The effect of the Communication means that a B&W trade mark will not be considered as identical to the same colour trade mark unless the differences in colour are insignificant. This is an important change for trade mark owners to be aware of because until now, in Ireland, B&W marks were also considered be protected in colour. The change may have a significant impact in assessments of new trade mark applications, when comparing the applied-for marks with earlier marks. We anticipate that there will be an increase in objections to applications under section 10(2) of the Trade Marks Act 1996 – at least until the Communication has been fully factored into Irish trade mark practices.
The Communication does not change the legal test that must be satisfied to prove infringement of a trade mark by an unauthorised user. However, it does change the emphasis overall on colour as a component of a trade mark.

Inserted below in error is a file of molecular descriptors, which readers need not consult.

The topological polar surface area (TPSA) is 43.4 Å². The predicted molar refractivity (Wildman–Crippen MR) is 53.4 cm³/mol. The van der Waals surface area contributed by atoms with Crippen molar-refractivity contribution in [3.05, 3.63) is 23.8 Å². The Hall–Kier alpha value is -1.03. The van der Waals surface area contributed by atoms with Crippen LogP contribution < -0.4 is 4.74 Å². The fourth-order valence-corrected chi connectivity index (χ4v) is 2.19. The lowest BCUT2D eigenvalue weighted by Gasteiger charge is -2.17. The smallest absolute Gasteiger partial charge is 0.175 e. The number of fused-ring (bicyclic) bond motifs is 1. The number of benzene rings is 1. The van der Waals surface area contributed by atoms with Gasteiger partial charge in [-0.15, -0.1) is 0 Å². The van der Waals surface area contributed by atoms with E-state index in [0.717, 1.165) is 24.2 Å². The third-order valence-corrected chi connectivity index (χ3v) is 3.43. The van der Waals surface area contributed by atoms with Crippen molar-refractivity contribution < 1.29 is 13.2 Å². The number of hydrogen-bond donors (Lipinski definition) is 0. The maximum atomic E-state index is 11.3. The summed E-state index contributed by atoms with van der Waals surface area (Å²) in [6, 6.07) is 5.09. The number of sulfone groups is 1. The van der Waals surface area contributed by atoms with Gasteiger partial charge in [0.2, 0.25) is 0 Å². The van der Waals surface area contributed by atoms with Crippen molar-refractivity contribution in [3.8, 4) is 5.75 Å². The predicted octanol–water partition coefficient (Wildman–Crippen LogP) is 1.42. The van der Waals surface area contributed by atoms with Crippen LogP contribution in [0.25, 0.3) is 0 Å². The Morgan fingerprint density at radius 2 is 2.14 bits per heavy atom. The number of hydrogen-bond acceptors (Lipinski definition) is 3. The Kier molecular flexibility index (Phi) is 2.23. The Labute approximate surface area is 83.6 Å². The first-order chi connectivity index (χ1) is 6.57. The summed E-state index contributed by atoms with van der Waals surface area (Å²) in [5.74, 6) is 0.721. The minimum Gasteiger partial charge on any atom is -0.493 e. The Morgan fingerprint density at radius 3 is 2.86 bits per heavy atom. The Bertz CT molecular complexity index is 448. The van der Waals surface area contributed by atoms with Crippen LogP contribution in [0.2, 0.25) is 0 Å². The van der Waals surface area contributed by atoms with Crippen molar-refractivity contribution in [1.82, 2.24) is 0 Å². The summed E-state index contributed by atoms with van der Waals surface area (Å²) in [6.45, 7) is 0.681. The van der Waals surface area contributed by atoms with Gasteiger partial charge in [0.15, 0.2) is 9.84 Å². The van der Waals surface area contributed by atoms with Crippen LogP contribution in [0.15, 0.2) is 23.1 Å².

Practitioners and trade mark owners throughout the EU must deal with the challenges of adopting the best strategy to safeguard trade mark portfolios. The Communication presents two further complicating factors. First, six out of the twenty-eight EU States EU member states are not implementing the Communication. Second, legal commentators are in disagreement as to the legal effect of the Communication and argue that the matter needs to be decided by the EU Courts.
A ruling from the Court of Justice of the EU (CJEU) is the source of this dissent. In Case C‑252/12 Specsavers v. ASDA the Court reinforced the benefit of registering a trade mark in B&W in order to provide broad protection for all uses in colour, which runs contrary to the Communication. (Note that the case was being considered at the same time as the Communication was being drafted.)